BREWER, Maine (AP) Forty-five workers at a Maine auto parts plant are being furloughed for three to four weeks because of the downturn in the car manufacturing industry.
The temporary layoffs at the ZF Lemforder plant in Brewer were precipitated by shutdowns by General Motors and Mercedes, said Bryan Johnson, spokesman for ZF Group in Northville, Mich. With no cars being manufactured, there is no demand for the steering components made at the Brewer facility, he said.
via wbztv.com – Maine Wire .
Mike: The following site also contains an audio clip:
Weekend Edition Saturday, December 20, 2008 · Big publishing companies such as Random House are in the midst of cost-cutting, layoffs, and corporate restructuring. Houghton Mifflin Harcourt has stopped acquiring manuscripts for the rest of this year.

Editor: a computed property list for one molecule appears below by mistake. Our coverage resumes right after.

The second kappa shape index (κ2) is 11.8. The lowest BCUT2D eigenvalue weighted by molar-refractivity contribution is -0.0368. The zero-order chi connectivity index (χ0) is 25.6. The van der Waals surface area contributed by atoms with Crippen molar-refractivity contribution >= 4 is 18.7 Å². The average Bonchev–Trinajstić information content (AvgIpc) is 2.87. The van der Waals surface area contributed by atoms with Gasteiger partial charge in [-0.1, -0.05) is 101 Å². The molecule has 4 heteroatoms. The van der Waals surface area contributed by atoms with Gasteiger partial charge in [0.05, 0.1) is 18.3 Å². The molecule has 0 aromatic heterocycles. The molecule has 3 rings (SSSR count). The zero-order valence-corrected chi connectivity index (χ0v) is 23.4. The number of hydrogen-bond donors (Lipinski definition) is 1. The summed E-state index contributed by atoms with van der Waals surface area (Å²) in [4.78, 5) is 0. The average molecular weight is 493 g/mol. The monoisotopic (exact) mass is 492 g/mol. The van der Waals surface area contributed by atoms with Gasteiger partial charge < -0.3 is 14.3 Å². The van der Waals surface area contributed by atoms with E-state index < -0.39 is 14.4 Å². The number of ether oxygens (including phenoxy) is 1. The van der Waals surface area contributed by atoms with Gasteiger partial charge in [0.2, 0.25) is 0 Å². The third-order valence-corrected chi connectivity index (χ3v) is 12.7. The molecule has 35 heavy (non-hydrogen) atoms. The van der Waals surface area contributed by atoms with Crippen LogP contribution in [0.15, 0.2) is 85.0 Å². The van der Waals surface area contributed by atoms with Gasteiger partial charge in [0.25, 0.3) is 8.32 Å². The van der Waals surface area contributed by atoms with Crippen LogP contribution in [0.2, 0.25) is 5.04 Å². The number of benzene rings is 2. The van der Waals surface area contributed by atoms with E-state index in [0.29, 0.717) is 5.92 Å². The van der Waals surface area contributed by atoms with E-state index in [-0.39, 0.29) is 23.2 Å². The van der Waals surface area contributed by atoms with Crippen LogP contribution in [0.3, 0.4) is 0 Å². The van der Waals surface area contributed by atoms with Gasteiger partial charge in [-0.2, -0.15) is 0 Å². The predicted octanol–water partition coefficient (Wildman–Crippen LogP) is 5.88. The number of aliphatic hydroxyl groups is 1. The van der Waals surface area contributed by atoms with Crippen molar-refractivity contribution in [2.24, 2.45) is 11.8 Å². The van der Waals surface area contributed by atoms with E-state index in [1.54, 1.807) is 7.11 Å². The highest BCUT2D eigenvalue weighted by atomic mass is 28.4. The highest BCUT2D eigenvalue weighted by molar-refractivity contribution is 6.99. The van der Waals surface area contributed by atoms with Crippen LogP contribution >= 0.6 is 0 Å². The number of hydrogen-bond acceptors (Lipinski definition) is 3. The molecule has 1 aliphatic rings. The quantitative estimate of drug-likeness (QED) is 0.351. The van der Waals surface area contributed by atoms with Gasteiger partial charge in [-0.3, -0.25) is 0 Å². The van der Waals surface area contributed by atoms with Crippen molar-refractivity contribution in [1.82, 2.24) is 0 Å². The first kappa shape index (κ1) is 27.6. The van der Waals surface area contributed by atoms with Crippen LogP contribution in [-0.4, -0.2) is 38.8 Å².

MOUNT VERNON — Rumors have been circulating that the Mount Vernon plant of Sanoh of America has laid off a significant number of workers. The layoffs were said to be on the third shift.
Mount Vernon Mayor Richard Mavis said he had not heard anything about layoffs at Sanoh. He said federal regulations require companies to notify local governments about major layoffs at local plants. Mavis said if this was a nonpermenant or seasonal layoff, the regulations might not apply
via- Layoffs rumored at Sanoh –
OWEGO — Sanmina-SCI Corp. in Owego conducted another round of layoffs recently, the state Labor Department confirmed, but corporate officials refuse to discuss the cutbacks.
“Last weekend, they let go a little more than 50 people,” Labor Department spokeswoman Jean Genovese said Friday.